New App Out for Cup’ik Language

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The Cup’ik language is about to get its biggest audience yet. A new app has been developed to help Cup’ik students learn their language and show it off to the world.

When you’re searching for the newest iPad app you may be surprised to find one in an Alaska Native language. But that’s what you’d get when you download a version of the ‘Milly, Molly’ storybook series.

“Milly and Molly climb up onto the seat by Apakcuaq, ‘Hello!’ Says Apakcuaq.”

Those are the voices of Cup’ik narrator Rebecca Nayamin, Ignatius Chayalkun, and Lillian Olson from the story ‘Milly, Molly and Bertie;’ or ‘Mil’iq, Maaliq and Apakcuaqlu’ Cup’ik.

The story has been translated into several languages, and now Cup’ik. The new app was developed with a language innovation grant from the Association of Alaska School Boards.

Dr. Robert Whicker is the Consortium for Digital Learning Director. He says some they’re looking for ways to preserve and maintain Alaska Native languages.

“Now we have 20 Alaskan Native languages, some on the verge of being very endangered and some on the verge of disappearing,” he said. “And we’re seeing a strong interest at the State level and also the Federal in the preservation of these languages.”

That is why they awarded the grant to the Kashunamiut School District. It is a single site school district for Chevak, Alaska; one of two villages along the Bering Sea where Cup’ik is still spoken. The village is remote: about 500 miles from the Alaska road system.

Whicker and other members of the AASB traveled to Chevak, to assist with the recording. But decided they could save time and money by producing it at a location better suited for such an undertaking.

“We saw real quickly, that this was going to take a long time if we were going to do it the way we did it then,” Whicker said. “We decided that we should send the three speakers to the New Zealand recording studios and they would just hammer these books out within a week. I just think this was a very heroic trip. People we’re basically travelling halfway around the world to preserve their language for their children.”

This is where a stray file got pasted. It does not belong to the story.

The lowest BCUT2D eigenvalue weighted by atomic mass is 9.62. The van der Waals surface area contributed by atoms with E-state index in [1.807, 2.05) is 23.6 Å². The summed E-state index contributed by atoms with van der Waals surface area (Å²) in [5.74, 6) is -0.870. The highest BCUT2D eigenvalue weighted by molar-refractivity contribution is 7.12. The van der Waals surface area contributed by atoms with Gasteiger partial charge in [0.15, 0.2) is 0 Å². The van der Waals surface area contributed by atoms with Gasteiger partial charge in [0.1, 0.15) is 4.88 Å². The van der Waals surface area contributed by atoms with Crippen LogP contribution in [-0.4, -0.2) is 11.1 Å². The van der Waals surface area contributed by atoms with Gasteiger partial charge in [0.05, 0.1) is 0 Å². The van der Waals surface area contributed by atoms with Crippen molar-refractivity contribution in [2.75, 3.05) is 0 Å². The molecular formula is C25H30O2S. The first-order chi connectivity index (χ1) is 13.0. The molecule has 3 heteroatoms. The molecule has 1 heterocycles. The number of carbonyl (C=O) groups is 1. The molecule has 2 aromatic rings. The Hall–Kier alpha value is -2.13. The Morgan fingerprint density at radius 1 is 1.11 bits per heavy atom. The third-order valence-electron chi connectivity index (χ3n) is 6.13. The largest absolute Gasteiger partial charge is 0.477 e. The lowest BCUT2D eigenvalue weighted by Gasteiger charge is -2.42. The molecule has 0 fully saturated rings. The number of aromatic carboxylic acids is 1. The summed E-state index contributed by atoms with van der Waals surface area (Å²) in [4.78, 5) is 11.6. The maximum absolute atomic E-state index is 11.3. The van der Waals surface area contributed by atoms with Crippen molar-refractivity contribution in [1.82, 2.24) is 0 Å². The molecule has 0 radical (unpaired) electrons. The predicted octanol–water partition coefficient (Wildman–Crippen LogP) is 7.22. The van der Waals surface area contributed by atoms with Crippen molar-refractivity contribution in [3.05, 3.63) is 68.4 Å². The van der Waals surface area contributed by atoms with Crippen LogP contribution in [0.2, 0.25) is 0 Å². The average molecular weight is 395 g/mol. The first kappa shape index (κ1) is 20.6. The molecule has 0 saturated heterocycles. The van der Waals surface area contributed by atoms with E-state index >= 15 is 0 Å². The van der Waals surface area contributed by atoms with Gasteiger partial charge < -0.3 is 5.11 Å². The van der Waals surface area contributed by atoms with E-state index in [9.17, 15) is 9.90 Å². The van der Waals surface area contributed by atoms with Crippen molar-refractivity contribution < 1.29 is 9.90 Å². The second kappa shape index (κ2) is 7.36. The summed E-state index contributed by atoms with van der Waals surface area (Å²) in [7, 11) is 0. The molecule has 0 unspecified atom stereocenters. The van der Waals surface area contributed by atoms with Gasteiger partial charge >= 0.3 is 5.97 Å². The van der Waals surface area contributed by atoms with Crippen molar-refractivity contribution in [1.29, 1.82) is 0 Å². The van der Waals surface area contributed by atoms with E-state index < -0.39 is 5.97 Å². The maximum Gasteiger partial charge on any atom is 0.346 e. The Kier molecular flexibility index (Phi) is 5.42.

Three months after the recording was completed at Kiwa Digital, the Cup’ik versions of the ‘Milly, Molly’ series are now available in the iTunes store.

The app is considered as an interactive book with features such as full word for word narration. Also an added feature of word pronunciation when a word is tapped, and syllable pronunciation when a word is double-tapped. Whicker said they’re being downloaded worldwide.

“They’re being downloaded in Russia, they’re being downloaded in Europe, they’re being downloaded on the East Coast of the United States,” he said. “Why? I’m not really sure but there’s an interest in learning and seeing how other people communicate in their native language.”

Along with the ‘Milly, Molly’ series, two more books narrated and illustrated by Alaskan Native students are also available on the app store.

To check the app out, type out any variation of the word Cup’ik into the iTunes Store search bar.

Or visit AASB’s CDL site.